Background: Postpartum eclampsia is a rare, frightening, and potentially tragic complication of hypertensive pregnancies, usually developing within 48 hours of delivery. Seizures occurring days to weeks after parturition are exceedingly uncommon and require rapid, precise clinical evaluation by multiple specialists. Methods: A case presentation of delayed postpartum eclampsia illustrates unique features of the syndrome. Extensive review of the literature highlights pathogenesis, controversies, and dilemmas surrounding this enigmatic hypertensive disorder. Results and Conclusions: A 39-year-old hypertensive patient had an uneventful full-term delivery by her family physician only to develop headache, double vision, and recurrent tonic-clonic seizures 16 days later. Initial evaluation showed severe hypertension, diplopia, hyperreflexia, proteinuria, and hyperuricemia. She was given a magnesium sulfate infusion. Magnetic resonance imaging (MRI) documented asymmetric ischemic foci within gray matter in the distribution of the posterior cerebral arteries. All symptoms, signs, and abnormal laboratory values resolved within 4 days. A follow-up MRI showed complete resolution of all cytotoxic cortical lesions. Based on human autopsy data, radiologic investigations, and animal studies, eclampsia is believed to result from explosive vasospasm, endothelial dysfunction, and cytotoxic edema of cerebral cortex. This central nervous system vasculopathy is most prominent in the posterior cerebral vasculature and is often rapidly reversible. Difficulties in differential diagnosis, typical findings on neuroimaging, and urgent management strategies are discussed. The time limit for postpartum eclampsia probably should be lengthened to 4 weeks, as indicated by our case and other clinical series.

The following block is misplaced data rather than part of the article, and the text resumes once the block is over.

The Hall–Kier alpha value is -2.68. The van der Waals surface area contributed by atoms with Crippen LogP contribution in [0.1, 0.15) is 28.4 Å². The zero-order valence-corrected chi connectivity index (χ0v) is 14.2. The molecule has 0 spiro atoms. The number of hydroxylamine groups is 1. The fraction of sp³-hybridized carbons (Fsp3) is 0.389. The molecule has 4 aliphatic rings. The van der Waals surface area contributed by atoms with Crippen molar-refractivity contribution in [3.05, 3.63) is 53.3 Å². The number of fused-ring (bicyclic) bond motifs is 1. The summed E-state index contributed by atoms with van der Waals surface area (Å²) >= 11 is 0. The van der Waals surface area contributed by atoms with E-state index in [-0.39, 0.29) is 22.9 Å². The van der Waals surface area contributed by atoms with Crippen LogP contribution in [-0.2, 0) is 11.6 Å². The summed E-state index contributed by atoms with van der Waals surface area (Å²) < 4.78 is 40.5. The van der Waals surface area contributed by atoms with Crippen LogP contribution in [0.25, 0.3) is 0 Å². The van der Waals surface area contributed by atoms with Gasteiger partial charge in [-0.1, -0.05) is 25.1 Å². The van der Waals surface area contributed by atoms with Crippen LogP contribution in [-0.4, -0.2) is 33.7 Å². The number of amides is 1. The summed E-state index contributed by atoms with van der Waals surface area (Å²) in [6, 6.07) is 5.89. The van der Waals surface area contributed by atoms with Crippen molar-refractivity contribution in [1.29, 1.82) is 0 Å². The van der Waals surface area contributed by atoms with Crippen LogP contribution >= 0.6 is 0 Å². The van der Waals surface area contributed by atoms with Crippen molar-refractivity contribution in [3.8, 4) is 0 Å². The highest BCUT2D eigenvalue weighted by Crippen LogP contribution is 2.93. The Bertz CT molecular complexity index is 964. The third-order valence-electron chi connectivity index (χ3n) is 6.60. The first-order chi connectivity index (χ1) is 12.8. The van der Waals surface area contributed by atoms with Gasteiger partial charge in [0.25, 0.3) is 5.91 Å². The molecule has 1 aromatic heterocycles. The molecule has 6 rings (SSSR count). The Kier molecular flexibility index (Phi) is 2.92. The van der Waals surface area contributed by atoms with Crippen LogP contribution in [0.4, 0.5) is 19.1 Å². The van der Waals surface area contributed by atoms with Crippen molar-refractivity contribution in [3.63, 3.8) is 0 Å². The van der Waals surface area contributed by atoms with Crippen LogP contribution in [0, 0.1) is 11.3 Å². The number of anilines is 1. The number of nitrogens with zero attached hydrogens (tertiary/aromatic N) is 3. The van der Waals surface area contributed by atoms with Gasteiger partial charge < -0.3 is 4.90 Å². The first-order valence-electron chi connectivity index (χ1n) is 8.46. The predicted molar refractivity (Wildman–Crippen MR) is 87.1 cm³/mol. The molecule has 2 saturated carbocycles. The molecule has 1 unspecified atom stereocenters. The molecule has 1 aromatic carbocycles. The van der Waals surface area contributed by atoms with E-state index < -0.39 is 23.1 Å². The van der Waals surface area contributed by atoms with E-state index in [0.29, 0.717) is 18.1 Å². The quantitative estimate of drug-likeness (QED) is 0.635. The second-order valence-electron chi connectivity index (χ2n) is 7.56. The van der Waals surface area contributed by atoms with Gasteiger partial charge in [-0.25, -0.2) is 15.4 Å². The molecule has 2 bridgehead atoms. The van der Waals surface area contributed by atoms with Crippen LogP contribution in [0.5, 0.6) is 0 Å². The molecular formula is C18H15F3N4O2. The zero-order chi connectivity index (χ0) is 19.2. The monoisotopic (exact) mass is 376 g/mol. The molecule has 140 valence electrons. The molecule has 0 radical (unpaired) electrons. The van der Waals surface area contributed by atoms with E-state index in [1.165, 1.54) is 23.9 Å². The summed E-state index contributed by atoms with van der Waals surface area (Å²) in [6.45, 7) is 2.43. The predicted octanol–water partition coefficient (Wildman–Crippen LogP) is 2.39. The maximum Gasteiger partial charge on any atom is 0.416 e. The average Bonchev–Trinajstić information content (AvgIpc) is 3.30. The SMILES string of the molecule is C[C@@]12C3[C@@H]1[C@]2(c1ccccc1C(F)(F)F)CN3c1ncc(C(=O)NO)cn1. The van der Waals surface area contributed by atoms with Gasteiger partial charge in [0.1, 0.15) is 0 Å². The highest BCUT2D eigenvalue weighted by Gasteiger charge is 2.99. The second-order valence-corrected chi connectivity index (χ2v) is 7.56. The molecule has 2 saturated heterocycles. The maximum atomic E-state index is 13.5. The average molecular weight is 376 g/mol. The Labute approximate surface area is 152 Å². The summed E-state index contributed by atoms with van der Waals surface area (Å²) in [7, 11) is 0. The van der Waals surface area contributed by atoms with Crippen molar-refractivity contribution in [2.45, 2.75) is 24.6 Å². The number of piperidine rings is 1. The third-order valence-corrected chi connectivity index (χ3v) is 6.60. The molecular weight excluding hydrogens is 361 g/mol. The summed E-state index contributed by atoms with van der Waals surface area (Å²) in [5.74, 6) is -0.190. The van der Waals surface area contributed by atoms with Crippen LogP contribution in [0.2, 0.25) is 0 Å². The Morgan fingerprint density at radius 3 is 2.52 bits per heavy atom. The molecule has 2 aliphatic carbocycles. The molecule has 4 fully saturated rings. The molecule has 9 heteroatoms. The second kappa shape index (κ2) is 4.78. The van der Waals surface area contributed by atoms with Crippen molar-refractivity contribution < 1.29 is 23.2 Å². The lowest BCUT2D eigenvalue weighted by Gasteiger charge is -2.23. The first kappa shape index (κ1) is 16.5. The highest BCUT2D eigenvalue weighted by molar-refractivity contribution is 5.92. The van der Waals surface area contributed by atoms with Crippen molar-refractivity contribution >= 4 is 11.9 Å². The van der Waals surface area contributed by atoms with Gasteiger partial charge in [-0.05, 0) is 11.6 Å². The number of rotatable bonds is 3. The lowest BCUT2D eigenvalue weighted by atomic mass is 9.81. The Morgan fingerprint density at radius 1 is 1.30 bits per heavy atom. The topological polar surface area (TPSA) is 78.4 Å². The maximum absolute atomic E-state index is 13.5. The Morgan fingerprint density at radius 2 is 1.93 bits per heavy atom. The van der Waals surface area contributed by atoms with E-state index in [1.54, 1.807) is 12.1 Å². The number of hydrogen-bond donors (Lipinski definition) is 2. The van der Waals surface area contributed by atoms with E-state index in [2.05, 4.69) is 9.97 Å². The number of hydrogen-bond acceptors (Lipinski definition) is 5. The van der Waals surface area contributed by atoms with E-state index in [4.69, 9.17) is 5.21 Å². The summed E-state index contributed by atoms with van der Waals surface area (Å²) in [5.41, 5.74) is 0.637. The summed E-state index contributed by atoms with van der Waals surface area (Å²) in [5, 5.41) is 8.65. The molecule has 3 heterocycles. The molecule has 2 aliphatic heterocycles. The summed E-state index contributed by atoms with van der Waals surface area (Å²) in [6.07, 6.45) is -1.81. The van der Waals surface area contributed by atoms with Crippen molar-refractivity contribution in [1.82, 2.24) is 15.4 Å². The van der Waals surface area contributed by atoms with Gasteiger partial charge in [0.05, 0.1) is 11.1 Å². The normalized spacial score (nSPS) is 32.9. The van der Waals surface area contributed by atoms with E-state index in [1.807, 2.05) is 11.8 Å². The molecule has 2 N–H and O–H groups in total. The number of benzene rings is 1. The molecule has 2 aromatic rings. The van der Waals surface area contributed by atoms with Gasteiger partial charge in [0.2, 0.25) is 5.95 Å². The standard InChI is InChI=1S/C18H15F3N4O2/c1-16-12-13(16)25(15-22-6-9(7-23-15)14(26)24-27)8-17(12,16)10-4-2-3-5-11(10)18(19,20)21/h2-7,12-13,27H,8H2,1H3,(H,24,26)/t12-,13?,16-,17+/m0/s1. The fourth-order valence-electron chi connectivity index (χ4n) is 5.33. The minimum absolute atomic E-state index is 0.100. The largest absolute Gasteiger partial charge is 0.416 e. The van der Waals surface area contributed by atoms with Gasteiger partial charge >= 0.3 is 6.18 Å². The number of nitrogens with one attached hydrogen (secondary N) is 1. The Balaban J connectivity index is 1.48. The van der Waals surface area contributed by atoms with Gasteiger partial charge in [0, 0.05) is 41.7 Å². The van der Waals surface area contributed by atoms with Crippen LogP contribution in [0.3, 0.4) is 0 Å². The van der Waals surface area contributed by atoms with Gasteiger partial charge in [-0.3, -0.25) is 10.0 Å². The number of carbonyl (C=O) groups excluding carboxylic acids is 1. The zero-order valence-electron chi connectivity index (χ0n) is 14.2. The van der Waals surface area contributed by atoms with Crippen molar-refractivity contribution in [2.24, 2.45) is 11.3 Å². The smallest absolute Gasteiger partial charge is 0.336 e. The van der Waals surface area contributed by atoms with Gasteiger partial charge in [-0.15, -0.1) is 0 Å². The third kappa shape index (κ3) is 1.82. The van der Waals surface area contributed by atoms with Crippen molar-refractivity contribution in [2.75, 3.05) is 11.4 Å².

|Original language||English (US)|
|Number of pages||8|
|Journal||Journal of the American Board of Family Practice|
|State||Published - Jan 1 2000|
ASJC Scopus subject areas
- Public Health, Environmental and Occupational Health